As the temperatures continue to rise in the Lowcountry, Transworld, Inc. wants to make sure everyone stays safe and hydrated while working outside. Many jobs require outside labor and educating your employees on how to stay cool and well-hydrated is the best way to protect them in these hot environments.

What are the risks?

There are many risk facts that may affect an individual’s heat tolerance and we have listed some below. **

All workers should discuss their individual risk factors with their employees and healthcare provider.

  • High air temperature
  • Humidity
  • Direct sun exposure
  • Indoor radiant heat source? (ovens, hot manufacturing processes, ect.)
  • Limited air movement
  • Physical exertion
  • Not drinking enough fluids (hydration)
  • Personal protective equipment or clothing
  • Certain medications
  • Physical condition
  • Lack of recent exposure (not acclimated)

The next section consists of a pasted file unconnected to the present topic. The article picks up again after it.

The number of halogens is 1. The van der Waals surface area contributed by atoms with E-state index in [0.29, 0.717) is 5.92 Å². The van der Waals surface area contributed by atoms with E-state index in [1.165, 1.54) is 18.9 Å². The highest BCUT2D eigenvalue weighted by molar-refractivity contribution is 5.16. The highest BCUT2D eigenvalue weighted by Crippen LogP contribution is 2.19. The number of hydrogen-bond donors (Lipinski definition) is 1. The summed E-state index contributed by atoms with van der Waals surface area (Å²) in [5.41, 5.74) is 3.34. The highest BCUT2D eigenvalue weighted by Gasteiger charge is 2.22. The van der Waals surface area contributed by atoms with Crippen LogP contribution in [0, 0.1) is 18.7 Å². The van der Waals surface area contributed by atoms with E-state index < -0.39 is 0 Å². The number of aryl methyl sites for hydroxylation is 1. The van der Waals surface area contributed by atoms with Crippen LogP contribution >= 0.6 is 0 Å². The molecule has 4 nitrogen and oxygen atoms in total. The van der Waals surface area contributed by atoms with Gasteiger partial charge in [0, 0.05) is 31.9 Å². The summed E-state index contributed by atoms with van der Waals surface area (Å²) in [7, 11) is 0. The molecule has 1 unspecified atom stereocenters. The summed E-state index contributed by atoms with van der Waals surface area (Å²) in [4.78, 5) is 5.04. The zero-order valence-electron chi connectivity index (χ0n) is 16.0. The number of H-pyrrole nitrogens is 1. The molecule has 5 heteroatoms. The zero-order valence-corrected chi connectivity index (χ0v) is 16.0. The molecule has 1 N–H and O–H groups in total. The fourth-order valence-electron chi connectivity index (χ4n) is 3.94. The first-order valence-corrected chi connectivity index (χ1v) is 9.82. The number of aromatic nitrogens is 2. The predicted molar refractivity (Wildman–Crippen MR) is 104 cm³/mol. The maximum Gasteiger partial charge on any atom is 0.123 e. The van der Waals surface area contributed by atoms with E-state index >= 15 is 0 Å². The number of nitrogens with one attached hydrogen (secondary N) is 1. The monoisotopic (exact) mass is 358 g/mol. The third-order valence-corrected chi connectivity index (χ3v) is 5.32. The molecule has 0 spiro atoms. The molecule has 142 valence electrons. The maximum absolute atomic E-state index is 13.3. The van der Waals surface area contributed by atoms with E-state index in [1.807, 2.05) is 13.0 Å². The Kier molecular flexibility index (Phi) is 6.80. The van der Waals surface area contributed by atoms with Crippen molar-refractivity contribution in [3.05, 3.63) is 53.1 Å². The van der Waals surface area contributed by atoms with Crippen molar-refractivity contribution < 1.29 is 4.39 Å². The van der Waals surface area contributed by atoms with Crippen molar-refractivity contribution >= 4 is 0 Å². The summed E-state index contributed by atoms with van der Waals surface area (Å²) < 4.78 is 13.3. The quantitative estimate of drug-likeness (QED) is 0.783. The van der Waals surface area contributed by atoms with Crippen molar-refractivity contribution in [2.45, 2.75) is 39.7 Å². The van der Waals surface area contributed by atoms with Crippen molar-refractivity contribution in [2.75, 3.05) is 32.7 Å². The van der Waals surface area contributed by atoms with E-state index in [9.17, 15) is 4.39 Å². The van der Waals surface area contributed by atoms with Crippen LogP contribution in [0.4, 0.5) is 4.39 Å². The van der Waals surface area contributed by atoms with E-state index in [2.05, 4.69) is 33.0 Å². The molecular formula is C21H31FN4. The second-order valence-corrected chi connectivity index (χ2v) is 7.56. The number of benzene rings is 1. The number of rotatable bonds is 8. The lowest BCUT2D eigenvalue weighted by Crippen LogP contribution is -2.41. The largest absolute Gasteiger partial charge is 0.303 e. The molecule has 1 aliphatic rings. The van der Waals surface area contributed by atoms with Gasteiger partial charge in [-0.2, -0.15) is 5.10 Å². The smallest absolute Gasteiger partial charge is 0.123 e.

• Advanced age (65+)

How can you stay hydrated?

NIOSH recommends that for moderate activity in moderate conditions, each worker should drink 1 cup of water for every 15-20 minutes. Workers should drink water frequently before becoming thirsty in order to maintain good hydration. Employers can help by providing workers with plenty of water in convenient locations that are close to the work site. Also, paying attention to urine colors can help determine if you are hydrated. The darker the urine, the more likely your body is dehydrated.

Don’t forget to keep cool!

Even when your body is at rest, you are internally producing heat through metabolism and during physical exertion your muscles begin to produce even more heat at a much faster and high rate. This increased heat production can result in an increase in body temperature, which can be difficult to control. This is why it is extremely important that you develop ways to cool down your body before it reaches these dangerous rates. Here are some tips on how you can cool down your body and help maintain core temperatures.

  • Take regular breaks
  • Take breaks in shaded or air conditioned areas
  • Monitor weather reports and schedule work for cooler times of the day if possible
  • Use reflective clothing, water-dampened cotton clothing, and cooling vest with pockets for cold packs

For additional information on heat stress, heat illness, and hot environments we recommend visiting the CDC’s website HERE.

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